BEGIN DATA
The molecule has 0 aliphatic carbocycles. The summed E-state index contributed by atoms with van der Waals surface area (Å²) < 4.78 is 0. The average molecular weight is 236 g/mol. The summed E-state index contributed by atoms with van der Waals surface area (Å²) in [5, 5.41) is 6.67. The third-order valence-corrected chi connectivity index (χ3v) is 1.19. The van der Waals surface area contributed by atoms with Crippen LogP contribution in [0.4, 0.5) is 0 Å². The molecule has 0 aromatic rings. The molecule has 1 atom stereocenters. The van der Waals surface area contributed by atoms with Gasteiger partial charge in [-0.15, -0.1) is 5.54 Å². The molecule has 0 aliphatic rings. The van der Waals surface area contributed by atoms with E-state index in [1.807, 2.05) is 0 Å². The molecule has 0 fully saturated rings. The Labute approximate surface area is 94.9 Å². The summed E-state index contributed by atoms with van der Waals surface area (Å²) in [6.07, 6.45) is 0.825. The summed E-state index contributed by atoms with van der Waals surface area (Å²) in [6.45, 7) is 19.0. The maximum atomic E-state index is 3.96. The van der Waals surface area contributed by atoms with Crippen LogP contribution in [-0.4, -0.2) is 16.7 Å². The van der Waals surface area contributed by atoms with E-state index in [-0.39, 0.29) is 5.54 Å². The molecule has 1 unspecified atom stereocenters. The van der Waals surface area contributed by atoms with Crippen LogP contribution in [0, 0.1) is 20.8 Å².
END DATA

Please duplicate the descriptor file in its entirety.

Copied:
The molecule has 0 aliphatic carbocycles. The summed E-state index contributed by atoms with van der Waals surface area (Å²) < 4.78 is 0. The average molecular weight is 236 g/mol. The summed E-state index contributed by atoms with van der Waals surface area (Å²) in [5, 5.41) is 6.67. The third-order valence-corrected chi connectivity index (χ3v) is 1.19. The van der Waals surface area contributed by atoms with Crippen LogP contribution in [0.4, 0.5) is 0 Å². The molecule has 0 aromatic rings. The molecule has 1 atom stereocenters. The van der Waals surface area contributed by atoms with Gasteiger partial charge in [-0.15, -0.1) is 5.54 Å². The molecule has 0 aliphatic rings. The van der Waals surface area contributed by atoms with E-state index in [1.807, 2.05) is 0 Å². The molecule has 0 fully saturated rings. The Labute approximate surface area is 94.9 Å². The summed E-state index contributed by atoms with van der Waals surface area (Å²) in [6.07, 6.45) is 0.825. The summed E-state index contributed by atoms with van der Waals surface area (Å²) in [6.45, 7) is 19.0. The maximum atomic E-state index is 3.96. The van der Waals surface area contributed by atoms with Crippen LogP contribution in [-0.4, -0.2) is 16.7 Å². The van der Waals surface area contributed by atoms with E-state index in [-0.39, 0.29) is 5.54 Å². The molecule has 1 unspecified atom stereocenters. The van der Waals surface area contributed by atoms with Crippen LogP contribution in [0, 0.1) is 20.8 Å².